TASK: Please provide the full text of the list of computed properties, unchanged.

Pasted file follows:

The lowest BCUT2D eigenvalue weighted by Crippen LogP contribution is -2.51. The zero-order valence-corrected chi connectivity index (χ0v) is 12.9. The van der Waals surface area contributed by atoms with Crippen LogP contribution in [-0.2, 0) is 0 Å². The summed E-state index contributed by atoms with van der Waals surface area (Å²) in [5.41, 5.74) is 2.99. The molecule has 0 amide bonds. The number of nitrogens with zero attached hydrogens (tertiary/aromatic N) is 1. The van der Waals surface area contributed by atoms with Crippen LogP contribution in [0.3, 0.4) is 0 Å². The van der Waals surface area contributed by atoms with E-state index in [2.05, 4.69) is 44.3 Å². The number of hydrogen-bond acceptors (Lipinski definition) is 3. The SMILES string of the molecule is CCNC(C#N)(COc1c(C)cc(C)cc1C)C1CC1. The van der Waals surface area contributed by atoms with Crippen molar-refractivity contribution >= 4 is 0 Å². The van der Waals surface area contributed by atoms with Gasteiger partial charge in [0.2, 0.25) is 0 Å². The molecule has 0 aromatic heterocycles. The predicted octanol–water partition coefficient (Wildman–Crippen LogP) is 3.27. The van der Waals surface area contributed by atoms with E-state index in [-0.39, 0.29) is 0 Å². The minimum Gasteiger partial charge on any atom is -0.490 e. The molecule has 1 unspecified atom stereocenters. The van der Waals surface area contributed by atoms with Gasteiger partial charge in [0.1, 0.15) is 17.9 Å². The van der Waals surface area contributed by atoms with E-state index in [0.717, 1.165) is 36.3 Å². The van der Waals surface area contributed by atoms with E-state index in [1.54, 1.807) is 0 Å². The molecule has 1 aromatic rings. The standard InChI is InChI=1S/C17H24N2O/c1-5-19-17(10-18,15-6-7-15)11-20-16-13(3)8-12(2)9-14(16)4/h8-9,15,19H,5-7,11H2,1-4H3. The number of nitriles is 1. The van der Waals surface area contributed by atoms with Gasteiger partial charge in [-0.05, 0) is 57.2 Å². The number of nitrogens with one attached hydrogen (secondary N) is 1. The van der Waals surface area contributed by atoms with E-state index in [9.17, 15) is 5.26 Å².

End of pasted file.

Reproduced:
The lowest BCUT2D eigenvalue weighted by Crippen LogP contribution is -2.51. The zero-order valence-corrected chi connectivity index (χ0v) is 12.9. The van der Waals surface area contributed by atoms with Crippen LogP contribution in [-0.2, 0) is 0 Å². The summed E-state index contributed by atoms with van der Waals surface area (Å²) in [5.41, 5.74) is 2.99. The molecule has 0 amide bonds. The number of nitrogens with zero attached hydrogens (tertiary/aromatic N) is 1. The van der Waals surface area contributed by atoms with Crippen LogP contribution in [0.3, 0.4) is 0 Å². The van der Waals surface area contributed by atoms with E-state index in [2.05, 4.69) is 44.3 Å². The number of hydrogen-bond acceptors (Lipinski definition) is 3. The SMILES string of the molecule is CCNC(C#N)(COc1c(C)cc(C)cc1C)C1CC1. The van der Waals surface area contributed by atoms with Crippen molar-refractivity contribution >= 4 is 0 Å². The van der Waals surface area contributed by atoms with Gasteiger partial charge in [0.2, 0.25) is 0 Å². The molecule has 0 aromatic heterocycles. The predicted octanol–water partition coefficient (Wildman–Crippen LogP) is 3.27. The van der Waals surface area contributed by atoms with E-state index in [-0.39, 0.29) is 0 Å². The minimum Gasteiger partial charge on any atom is -0.490 e. The molecule has 1 unspecified atom stereocenters. The van der Waals surface area contributed by atoms with Gasteiger partial charge in [0.1, 0.15) is 17.9 Å². The van der Waals surface area contributed by atoms with E-state index in [0.717, 1.165) is 36.3 Å². The van der Waals surface area contributed by atoms with E-state index in [1.54, 1.807) is 0 Å². The molecule has 1 aromatic rings. The standard InChI is InChI=1S/C17H24N2O/c1-5-19-17(10-18,15-6-7-15)11-20-16-13(3)8-12(2)9-14(16)4/h8-9,15,19H,5-7,11H2,1-4H3. The number of nitriles is 1. The van der Waals surface area contributed by atoms with Gasteiger partial charge in [-0.05, 0) is 57.2 Å². The number of nitrogens with one attached hydrogen (secondary N) is 1. The van der Waals surface area contributed by atoms with E-state index in [9.17, 15) is 5.26 Å².